Tara was still looking at him. “I don’t know,” he started, “I guess I do. Sometimes. I mean sometimes it seems impossible that this—what we see, is all there is. But other times, I don’t know- religion seems ridiculous. I don’t know. Really. I guess I just feel like it’s not all that important to my life, since there’s no way we can know anyways. So why spend time and energy on something that seems to only make people unhappy? And really, isn’t that the point — to try to be happy? It just seems that simple to me. But who knows. There’s probably a God, a higher being. Maybe I should think about it more.” James looked at Tara, he was suddenly nervous about what she thought of him.
“What about you?” He asked, “do you believe in God?”
Tara had turned back to the fence part way through James’ answer. She was looking across the field again. She didn’t like it here. “I used to,” she said, “I wish I still did. When I was a kid, I used to talk to God a lot. It was nice feeling like I wasn’t alone. Sometimes I felt like he talked back to me. But then at some point he just stopped. Maybe I stopped believing, maybe I grew up.” She brushed the sweat off her forehead, “It’s weird though. I can remember exactly when I stopped believing in God. I was camping with my family. And I remember looking up at the sky and it was so big and so black and it seemed to just get bigger and bigger— it felt like claustrophobia, only reversed. It was terrifying. And I just knew then, that I was all alone. I still get that feeling sometimes. Like I’m all alone and small and the space around me is so big. Sometimes I think it would have been better if I had never believed in God to begin with. Maybe if I didn’t know what it was like to not be alone I wouldn’t feel it now. I don’t know—that’s probably not true, but maybe.” James tightened his arms around her waist, but she instinctively pulled away. “Do you know what I believe now? “ She turned back and looked at him.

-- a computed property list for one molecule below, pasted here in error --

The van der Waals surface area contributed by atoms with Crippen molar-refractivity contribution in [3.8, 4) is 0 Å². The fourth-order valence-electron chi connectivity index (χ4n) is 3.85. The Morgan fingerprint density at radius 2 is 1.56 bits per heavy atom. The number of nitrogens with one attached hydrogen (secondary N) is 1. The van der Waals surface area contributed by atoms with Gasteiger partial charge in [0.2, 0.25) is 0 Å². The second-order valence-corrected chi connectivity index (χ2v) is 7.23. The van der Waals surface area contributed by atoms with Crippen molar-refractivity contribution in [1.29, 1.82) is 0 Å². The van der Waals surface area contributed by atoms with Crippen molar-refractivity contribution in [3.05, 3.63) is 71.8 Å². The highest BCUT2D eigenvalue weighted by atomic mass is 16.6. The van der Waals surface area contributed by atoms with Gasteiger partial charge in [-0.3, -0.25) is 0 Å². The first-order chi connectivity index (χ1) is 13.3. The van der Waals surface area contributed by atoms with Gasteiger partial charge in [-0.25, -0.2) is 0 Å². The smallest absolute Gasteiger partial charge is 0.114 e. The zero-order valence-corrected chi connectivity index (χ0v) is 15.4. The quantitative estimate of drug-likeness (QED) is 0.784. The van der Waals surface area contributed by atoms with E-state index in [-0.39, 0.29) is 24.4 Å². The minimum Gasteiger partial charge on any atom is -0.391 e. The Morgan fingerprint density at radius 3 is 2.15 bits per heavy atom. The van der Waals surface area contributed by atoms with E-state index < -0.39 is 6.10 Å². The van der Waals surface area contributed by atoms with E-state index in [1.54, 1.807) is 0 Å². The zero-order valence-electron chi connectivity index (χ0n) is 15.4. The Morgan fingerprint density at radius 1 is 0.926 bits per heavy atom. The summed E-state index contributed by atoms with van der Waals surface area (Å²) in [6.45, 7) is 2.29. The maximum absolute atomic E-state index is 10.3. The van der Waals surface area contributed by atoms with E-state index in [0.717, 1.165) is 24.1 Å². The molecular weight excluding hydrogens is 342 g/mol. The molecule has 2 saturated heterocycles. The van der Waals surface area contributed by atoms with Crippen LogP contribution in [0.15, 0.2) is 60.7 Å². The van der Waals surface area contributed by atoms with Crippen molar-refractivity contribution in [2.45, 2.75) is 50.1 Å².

“I don’t believe in expectations. I believe they lead to suffering. I heard someone say that once — I think he was Buddhist, but anyways, the point he was making is that having expectations of a person or a moment or a thing — all it does is set you up with desires that ultimately leave you feeling empty and unsatisfied. And you suffer.”
“But don’t you think that’s just life?’ James answered, “You can’t live constantly trying to protect yourself from suffering.”
“I can.” She replied. She had a strange look in her eye and it made James uncomfortable.
They stood there for another minute or so then headed back towards the car. “I feel like driving some more, if you don’t mind,” James said, and got back in the driver’s seat. He wanted to touch Tara but didn’t.
The sun had begun setting, firing a gold across the wheat fields. They both watched it grow in silence.
“James?” Tara said, “I still want to believe in heaven though.”
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Portland Fiction Project